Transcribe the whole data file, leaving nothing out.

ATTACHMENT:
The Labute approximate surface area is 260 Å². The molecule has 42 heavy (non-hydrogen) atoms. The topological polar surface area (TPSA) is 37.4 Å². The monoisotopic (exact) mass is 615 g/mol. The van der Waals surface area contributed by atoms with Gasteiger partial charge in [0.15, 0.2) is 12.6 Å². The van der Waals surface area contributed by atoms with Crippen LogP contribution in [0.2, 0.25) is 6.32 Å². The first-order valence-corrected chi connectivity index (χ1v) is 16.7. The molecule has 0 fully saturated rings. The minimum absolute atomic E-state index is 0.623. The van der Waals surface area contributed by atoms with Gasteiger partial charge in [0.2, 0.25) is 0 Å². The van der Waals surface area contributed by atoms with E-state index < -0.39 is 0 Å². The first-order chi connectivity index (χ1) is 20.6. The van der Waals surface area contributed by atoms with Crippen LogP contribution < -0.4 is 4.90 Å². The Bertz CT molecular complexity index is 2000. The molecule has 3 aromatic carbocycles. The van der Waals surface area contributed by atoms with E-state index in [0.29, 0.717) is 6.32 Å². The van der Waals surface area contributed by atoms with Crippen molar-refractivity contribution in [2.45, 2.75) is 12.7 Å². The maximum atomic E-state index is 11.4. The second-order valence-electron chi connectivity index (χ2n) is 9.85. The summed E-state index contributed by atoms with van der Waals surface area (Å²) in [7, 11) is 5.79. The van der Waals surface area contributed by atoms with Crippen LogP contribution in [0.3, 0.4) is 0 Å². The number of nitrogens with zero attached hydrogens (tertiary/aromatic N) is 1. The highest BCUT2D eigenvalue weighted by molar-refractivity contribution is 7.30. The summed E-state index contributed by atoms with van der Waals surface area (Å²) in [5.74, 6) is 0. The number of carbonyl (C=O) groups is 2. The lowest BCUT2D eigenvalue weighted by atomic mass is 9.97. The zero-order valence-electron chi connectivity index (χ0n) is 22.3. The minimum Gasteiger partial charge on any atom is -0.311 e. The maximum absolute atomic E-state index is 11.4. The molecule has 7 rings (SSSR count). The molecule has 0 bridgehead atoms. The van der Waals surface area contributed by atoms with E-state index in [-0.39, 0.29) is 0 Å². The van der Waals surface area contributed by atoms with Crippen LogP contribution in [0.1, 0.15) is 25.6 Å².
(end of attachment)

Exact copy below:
The Labute approximate surface area is 260 Å². The molecule has 42 heavy (non-hydrogen) atoms. The topological polar surface area (TPSA) is 37.4 Å². The monoisotopic (exact) mass is 615 g/mol. The van der Waals surface area contributed by atoms with Gasteiger partial charge in [0.15, 0.2) is 12.6 Å². The van der Waals surface area contributed by atoms with Crippen LogP contribution in [0.2, 0.25) is 6.32 Å². The first-order valence-corrected chi connectivity index (χ1v) is 16.7. The molecule has 0 fully saturated rings. The minimum absolute atomic E-state index is 0.623. The van der Waals surface area contributed by atoms with Gasteiger partial charge in [0.2, 0.25) is 0 Å². The van der Waals surface area contributed by atoms with E-state index < -0.39 is 0 Å². The first-order chi connectivity index (χ1) is 20.6. The van der Waals surface area contributed by atoms with Crippen LogP contribution < -0.4 is 4.90 Å². The Bertz CT molecular complexity index is 2000. The molecule has 3 aromatic carbocycles. The van der Waals surface area contributed by atoms with E-state index in [0.29, 0.717) is 6.32 Å². The van der Waals surface area contributed by atoms with Crippen molar-refractivity contribution in [2.45, 2.75) is 12.7 Å². The maximum atomic E-state index is 11.4. The second-order valence-electron chi connectivity index (χ2n) is 9.85. The summed E-state index contributed by atoms with van der Waals surface area (Å²) in [7, 11) is 5.79. The van der Waals surface area contributed by atoms with Crippen LogP contribution in [0.3, 0.4) is 0 Å². The number of nitrogens with zero attached hydrogens (tertiary/aromatic N) is 1. The highest BCUT2D eigenvalue weighted by molar-refractivity contribution is 7.30. The summed E-state index contributed by atoms with van der Waals surface area (Å²) in [5.74, 6) is 0. The number of carbonyl (C=O) groups is 2. The lowest BCUT2D eigenvalue weighted by atomic mass is 9.97. The zero-order valence-electron chi connectivity index (χ0n) is 22.3. The minimum Gasteiger partial charge on any atom is -0.311 e. The maximum absolute atomic E-state index is 11.4. The molecule has 7 rings (SSSR count). The molecule has 0 bridgehead atoms. The van der Waals surface area contributed by atoms with E-state index in [-0.39, 0.29) is 0 Å². The van der Waals surface area contributed by atoms with Crippen LogP contribution in [0.1, 0.15) is 25.6 Å².